The story itself follows the usual RPG trope of "save the world from the Big Bad and get the girl." Most of the plot points are fairly basic and while there are some twists, none really shocked me. That's not to say it was bad, but compared to the characters, the events tend to be more forgettable.

I would say that, moreso than many other RPGs, Lunar is a love story. Although many games have love interests, it is the focus of this game. However, the game generally avoids getting too sickly sweet. Also, unlike some games *coughcoughFFVIIIcoughXenosagaEpisodeIIcoughcoughcough*, the love interests actually make sense. You see the development of the relationship and how the characters work together. Each couple seems right for each other, and it never gets too whiny or angsty about things.

The story is a very, very happy one. And while that's not good all the time, in a genre that tends to get a little too emo at times, it's kind of a welcomed relief to play a game where the characters are genuinely happy and in love.

The gameplay is solid, but nothing extraordinary. Everything works the way it should. The combat system does mix things up a little bit in that your characters actually move around on the battle field. When you choose to attack an enemy, the character will move into range and then attack. Thus, if an enemy is far away, it is possible that the character will not be able to move close enough to attack, and will only run part-way.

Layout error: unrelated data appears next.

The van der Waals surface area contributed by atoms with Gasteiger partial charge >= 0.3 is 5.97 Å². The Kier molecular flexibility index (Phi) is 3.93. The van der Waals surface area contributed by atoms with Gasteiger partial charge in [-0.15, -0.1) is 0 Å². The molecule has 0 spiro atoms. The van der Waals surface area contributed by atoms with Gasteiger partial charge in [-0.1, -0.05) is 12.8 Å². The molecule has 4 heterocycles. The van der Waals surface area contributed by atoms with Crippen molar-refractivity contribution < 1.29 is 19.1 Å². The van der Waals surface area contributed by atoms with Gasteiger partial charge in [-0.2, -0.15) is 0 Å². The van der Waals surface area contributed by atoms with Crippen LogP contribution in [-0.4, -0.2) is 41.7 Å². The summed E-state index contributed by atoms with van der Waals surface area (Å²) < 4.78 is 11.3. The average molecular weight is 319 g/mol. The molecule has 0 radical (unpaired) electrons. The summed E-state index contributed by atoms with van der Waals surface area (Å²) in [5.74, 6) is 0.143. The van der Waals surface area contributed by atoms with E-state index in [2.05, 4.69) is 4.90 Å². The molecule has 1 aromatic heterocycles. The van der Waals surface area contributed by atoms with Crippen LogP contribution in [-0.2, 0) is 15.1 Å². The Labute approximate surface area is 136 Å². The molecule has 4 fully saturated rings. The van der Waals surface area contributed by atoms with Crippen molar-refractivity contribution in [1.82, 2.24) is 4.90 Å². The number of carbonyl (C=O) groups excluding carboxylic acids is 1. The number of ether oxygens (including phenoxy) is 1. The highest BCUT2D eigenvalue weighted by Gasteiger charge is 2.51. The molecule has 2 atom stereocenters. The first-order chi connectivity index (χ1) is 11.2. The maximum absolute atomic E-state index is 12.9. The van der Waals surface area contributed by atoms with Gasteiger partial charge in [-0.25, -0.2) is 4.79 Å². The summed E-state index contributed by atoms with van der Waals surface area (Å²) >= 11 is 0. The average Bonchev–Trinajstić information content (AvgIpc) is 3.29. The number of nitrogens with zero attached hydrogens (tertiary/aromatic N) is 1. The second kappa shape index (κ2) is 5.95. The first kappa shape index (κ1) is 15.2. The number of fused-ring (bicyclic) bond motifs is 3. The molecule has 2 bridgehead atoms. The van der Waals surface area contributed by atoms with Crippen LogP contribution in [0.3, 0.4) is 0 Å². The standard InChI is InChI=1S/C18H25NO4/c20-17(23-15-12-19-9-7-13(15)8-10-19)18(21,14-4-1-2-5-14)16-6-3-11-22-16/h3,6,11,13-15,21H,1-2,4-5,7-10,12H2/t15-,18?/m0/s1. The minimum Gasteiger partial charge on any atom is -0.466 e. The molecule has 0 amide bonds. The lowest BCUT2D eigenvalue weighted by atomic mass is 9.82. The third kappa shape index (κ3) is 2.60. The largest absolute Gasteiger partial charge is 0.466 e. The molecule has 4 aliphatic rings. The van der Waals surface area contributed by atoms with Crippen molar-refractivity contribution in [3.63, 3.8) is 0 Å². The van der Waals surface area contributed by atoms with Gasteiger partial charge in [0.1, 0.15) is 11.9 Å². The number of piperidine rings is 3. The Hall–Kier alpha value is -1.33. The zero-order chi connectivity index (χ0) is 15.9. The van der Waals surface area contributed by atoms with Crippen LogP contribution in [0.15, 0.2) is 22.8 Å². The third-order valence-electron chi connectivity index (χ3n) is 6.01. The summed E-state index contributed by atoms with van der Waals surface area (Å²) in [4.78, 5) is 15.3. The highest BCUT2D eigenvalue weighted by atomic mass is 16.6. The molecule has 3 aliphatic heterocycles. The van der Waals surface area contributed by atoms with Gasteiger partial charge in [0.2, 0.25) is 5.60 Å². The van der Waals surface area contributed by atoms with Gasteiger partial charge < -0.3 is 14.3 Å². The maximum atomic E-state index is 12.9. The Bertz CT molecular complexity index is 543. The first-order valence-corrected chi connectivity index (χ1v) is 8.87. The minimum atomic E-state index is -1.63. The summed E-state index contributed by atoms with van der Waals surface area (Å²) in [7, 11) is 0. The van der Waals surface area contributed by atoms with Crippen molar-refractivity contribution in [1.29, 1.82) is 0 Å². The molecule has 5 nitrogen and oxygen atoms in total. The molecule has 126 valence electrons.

This version, like it's PlayStation predecessor, also includes ranged spells. In other words, there are some spells that will only affect enemies within a certain range (a circle around the main target, enemies in a straight line horizontally or vertically, etc). This does add a little bit of extra strategy in planning your attacks.

However, overall, the game is pretty damn easy. So easy, in fact, that I ran into one major problem with the game. There is one boss fight that you cannot win. I am used to these in RPGs. However, it's usually pretty obvious that you can't win. Perhaps the enemy is just ridiculously overpowered, like a certain boss in Chrono Cross. (And, in fact, if you are playing New Game+ and do manage to beat the boss, the enemy gets back up and performs an instant kill move.) Perhaps the enemy uses a spell that instantly kills your party, like a boss in Persona 4 that kills your characters (and you cannot revive them).

Technically, this boss does have an instant kill spell, but it only affects one character at a time and it doesn't always work. Furthermore, you can revive that character afterwards with spells or items. I fought the boss for 45 minutes, far longer than any previous boss in the game, before finally going, "Okay, what the hell? Is there something I'm missing?" I checked a guide and lo and behold, you're just supposed to sandbag it. Okay, so maybe a character in the game tells you that you can't win the fight "through normal means" or something like that. However, that often means, "So beat the boss, but he won't actually die and it will go to a cut scene where you use the Power of Lurve to kill it or something." Apparently not in this case. You're just supposed to know, "Hey, why even bother putting up a fight? Just stand there and let him kill you." What the hell?